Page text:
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West Chamber

The West Legislative Chamber is decorated with scenes of the westward migration of the three nations to claim political control of Nebraska, Spain, France, and the United States.

West Chamber

West Legislative Chamber

The West Chamber was chosen to house the new single governmental body because it was the larger of the two chambers. The two chambers are decorated to represent the two groups which brought their cultures into the Plains. The East Chamber symbolizes the aboriginal life of the Indian. The West Chamber symbolizes the European age of settlement, with the successive appearance of the Spanish, French, and Anglo-American upon Nebraska Soil.

West Legislative Chamber Doors

West Legislative Chamber doors

The leather doors of the West Chamber show the agricultural foundation of Western Civilization in the ancient middle eastern region. With the Assyrian man and woman planting a tree of life under an Egyptian sun.

The West Chamber symbolizes the European age of settlement, with the successive appearance of the Spanish, French, and Anglo-American upon Nebraska Soil.Early European explorers and the successive arrival of the cattlemen and homesteaders are represented in the walnut ceiling beams. The gold leaf scenes of exploration on the south beam of the Chamber features Coronado's exploration north from Mexico in the 1540's, Sieur De Bourgmond exploring the Missouri in the 1710's and the Lewis and Clark Expedition following the Louisiana Purchase. In the north beam the United States surveyors prepare the way for cattlemen driving the great herds north to market and the arrival of homesteaders from the east seeking a new life. Multi-colored marble columns in the chamber reflect the multi- cultural heritage of Nebraska.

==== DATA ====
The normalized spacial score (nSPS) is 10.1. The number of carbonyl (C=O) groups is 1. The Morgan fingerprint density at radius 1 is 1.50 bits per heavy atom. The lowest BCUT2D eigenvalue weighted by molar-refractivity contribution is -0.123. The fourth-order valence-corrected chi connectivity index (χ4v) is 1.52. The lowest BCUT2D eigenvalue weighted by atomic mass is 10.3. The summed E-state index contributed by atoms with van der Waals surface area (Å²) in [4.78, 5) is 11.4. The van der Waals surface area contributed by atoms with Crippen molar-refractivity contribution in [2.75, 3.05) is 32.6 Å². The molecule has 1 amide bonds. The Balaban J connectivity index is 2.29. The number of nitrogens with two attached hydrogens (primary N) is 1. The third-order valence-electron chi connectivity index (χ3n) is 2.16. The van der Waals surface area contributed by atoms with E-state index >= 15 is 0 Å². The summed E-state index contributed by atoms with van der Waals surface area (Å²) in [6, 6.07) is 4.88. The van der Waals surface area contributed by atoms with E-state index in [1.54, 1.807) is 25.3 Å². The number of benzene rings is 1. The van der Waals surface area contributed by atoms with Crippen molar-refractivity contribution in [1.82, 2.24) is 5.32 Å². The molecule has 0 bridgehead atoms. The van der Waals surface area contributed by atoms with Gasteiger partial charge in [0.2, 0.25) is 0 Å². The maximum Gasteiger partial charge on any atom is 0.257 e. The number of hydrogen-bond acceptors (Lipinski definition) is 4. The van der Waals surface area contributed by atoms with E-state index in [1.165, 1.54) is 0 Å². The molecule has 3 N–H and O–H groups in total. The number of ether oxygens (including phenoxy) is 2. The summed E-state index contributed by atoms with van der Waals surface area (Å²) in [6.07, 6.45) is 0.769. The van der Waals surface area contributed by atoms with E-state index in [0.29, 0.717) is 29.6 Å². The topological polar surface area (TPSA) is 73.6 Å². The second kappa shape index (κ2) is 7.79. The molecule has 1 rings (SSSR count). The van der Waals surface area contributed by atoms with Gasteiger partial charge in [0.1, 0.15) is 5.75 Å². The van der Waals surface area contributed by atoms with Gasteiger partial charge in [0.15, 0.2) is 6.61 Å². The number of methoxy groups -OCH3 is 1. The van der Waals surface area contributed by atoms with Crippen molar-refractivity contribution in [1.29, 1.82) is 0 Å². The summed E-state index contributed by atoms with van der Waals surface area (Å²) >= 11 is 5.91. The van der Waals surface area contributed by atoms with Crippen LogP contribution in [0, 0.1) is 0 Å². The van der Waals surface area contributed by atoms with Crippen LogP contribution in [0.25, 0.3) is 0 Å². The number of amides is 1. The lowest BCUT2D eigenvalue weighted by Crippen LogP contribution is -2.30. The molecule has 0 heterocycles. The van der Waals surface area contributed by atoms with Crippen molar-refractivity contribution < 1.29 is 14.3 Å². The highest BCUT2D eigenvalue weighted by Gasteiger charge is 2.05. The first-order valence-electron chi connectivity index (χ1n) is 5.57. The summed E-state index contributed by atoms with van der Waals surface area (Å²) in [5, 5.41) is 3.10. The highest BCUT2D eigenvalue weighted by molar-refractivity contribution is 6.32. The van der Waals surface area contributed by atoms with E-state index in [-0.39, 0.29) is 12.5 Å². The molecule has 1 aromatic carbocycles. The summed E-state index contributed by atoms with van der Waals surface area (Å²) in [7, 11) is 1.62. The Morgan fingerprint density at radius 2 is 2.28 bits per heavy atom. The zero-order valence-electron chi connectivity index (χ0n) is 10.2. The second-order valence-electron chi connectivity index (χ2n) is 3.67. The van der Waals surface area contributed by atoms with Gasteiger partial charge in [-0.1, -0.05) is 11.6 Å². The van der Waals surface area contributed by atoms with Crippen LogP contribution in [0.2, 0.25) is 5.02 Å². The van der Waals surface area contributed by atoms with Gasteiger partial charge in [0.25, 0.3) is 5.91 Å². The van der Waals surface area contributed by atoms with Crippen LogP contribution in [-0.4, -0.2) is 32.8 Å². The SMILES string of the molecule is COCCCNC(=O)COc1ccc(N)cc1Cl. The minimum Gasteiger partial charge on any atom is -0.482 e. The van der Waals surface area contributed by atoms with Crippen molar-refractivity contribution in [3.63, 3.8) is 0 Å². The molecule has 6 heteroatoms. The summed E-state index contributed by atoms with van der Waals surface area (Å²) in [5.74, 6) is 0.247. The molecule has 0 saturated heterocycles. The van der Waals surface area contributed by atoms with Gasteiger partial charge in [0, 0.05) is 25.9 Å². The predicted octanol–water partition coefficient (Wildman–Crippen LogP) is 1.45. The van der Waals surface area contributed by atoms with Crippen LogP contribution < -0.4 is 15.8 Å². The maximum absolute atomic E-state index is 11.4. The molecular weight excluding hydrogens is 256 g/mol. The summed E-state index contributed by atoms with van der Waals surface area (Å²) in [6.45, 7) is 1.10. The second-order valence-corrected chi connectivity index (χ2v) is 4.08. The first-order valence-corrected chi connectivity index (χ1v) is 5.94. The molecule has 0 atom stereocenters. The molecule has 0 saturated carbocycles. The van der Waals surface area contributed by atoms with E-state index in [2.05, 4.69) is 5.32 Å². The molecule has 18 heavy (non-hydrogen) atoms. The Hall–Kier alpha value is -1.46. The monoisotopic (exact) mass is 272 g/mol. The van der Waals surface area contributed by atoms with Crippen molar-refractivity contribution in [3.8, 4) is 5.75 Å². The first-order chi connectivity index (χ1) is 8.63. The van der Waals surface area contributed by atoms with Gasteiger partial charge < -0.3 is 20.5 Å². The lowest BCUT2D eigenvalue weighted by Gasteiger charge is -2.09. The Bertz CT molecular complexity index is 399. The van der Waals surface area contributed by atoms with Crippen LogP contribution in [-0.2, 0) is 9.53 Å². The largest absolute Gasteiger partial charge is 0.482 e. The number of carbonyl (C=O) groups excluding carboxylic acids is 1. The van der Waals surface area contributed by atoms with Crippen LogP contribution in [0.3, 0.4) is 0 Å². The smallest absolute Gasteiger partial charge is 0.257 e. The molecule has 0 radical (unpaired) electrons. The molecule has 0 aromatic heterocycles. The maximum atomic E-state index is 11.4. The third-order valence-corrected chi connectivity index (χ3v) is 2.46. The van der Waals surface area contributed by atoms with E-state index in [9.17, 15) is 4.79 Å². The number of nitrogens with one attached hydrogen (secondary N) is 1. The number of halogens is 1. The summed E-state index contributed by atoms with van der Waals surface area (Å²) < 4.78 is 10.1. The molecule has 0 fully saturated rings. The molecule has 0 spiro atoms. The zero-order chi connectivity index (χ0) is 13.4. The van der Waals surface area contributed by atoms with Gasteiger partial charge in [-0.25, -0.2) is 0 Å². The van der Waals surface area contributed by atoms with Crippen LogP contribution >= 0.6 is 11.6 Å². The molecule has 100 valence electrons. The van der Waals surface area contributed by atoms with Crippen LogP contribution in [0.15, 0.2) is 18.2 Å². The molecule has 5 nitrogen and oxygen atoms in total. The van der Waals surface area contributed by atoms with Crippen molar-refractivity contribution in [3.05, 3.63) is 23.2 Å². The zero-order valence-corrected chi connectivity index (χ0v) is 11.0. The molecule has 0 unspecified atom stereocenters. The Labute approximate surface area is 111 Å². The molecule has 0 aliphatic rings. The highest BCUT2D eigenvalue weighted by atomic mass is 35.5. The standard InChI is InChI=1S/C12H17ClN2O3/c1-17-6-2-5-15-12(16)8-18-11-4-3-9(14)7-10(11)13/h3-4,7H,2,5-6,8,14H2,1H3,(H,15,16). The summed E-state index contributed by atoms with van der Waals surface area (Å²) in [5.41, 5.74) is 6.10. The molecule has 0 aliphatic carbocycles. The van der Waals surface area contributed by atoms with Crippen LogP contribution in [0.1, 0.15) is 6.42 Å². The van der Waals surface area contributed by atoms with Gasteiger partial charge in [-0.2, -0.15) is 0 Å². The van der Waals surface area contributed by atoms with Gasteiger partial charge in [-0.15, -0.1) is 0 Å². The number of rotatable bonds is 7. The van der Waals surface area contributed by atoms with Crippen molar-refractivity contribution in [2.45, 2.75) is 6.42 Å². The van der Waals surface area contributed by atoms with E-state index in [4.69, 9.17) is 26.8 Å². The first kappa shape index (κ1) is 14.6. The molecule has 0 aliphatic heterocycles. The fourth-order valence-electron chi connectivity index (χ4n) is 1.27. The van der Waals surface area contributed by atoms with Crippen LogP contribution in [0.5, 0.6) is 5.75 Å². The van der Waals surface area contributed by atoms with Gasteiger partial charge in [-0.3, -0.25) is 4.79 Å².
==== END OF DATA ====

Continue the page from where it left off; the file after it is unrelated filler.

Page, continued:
Coronado discovers the Prairies

Coronado Discovers the Prairies in 1541

Coronado explored the central United States

Detail of Coronado Discovers the Prairies in 1541

Cattle detail from West Chamber ceiling

Detail from the Coming of the Cattlemen

Detail of the Coming of the Homesteader's

Detail of the Homesteaders

The Speaker's Niche in the West Chamber features a mosaic pattern of stylized prairie flowers and ears of corn. The Guastavino tile pattern features the gold glazed tiles found in Capitol's ceiling mosaics and the specially designed tile used in the West Chamber walls. The bronze voting panel was the first electronic voting panel originally installed in a state capitol. Senator's votes are displayed for the public with green lights for yes votes and red lights for no votes. The tally of aye (yes) and nay (no) votes are automatically displayed at the top of the panel.

Detail of Speaker's Niche

The West Chamber is named the George W. Norris Chamber after the founder of the Unicameral in Nebraska. The unicameral meets every year, sessions begin in January and run for 60 and/or 90 days in alternate years to allow for bi-annual budget planning. The Unicameral has 49 members, called State Senators, who are elected from districts based on population. The body is non- partisan. Visitors are welcome to view the sessions from the third floor west balconies.

Are You Interested in Seeing the Building in Person?

We're open 7 days a week, so plan a visit here. Then, explore some photos and perhaps read more about the Memorial Chamber.

Capitol quick facts

  • Construction started in 1922, completed in 1932.
  • The architect was Bertram G. Goodhue.
  • There are 15 floors above ground.
  • The building is 400 feet tall.
  • It is the third Nebraska State Capitol.
  • It cost $9.8 million in 1932 dollars.

Discover the American architectural masterpiece

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1445 K Street
We’re on K, between 14th and 16th Streets
Lincoln, Nebraska 68509–4696
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Building hours

  • Monday ‐ Friday: 8 a.m. to 5 p.m.
  • Saturday ⁄ Holidays: 10 a.m. to 5 p.m.
  • Sunday: 1 to 5 p.m.
  • Tours Available on the Hour
    (Except at Noon)
  • Open every day except Thanksgiving Day, the Friday after, Christmas Day, and New Year’s Day.